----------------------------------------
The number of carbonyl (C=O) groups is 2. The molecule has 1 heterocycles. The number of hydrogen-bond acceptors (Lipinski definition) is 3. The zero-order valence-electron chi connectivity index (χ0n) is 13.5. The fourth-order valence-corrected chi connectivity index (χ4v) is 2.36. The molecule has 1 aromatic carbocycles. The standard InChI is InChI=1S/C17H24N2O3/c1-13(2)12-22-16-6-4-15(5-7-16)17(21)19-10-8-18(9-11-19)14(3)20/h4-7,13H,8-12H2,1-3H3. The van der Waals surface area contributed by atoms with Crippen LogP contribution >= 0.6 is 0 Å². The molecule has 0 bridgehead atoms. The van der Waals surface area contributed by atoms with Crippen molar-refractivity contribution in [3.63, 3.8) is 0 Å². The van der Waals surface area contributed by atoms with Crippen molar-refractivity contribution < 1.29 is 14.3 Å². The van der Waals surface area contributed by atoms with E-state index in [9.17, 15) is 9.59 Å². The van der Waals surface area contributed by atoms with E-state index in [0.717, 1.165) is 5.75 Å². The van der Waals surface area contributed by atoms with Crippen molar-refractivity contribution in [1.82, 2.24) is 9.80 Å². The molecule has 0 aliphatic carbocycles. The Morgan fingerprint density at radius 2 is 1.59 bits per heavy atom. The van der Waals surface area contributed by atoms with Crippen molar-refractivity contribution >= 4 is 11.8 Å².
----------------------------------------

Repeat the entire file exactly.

The number of carbonyl (C=O) groups is 2. The molecule has 1 heterocycles. The number of hydrogen-bond acceptors (Lipinski definition) is 3. The zero-order valence-electron chi connectivity index (χ0n) is 13.5. The fourth-order valence-corrected chi connectivity index (χ4v) is 2.36. The molecule has 1 aromatic carbocycles. The standard InChI is InChI=1S/C17H24N2O3/c1-13(2)12-22-16-6-4-15(5-7-16)17(21)19-10-8-18(9-11-19)14(3)20/h4-7,13H,8-12H2,1-3H3. The van der Waals surface area contributed by atoms with Crippen LogP contribution >= 0.6 is 0 Å². The molecule has 0 bridgehead atoms. The van der Waals surface area contributed by atoms with Crippen molar-refractivity contribution in [3.63, 3.8) is 0 Å². The van der Waals surface area contributed by atoms with Crippen molar-refractivity contribution < 1.29 is 14.3 Å². The van der Waals surface area contributed by atoms with E-state index in [9.17, 15) is 9.59 Å². The van der Waals surface area contributed by atoms with E-state index in [0.717, 1.165) is 5.75 Å². The van der Waals surface area contributed by atoms with Crippen molar-refractivity contribution in [1.82, 2.24) is 9.80 Å². The molecule has 0 aliphatic carbocycles. The Morgan fingerprint density at radius 2 is 1.59 bits per heavy atom. The van der Waals surface area contributed by atoms with Crippen molar-refractivity contribution >= 4 is 11.8 Å².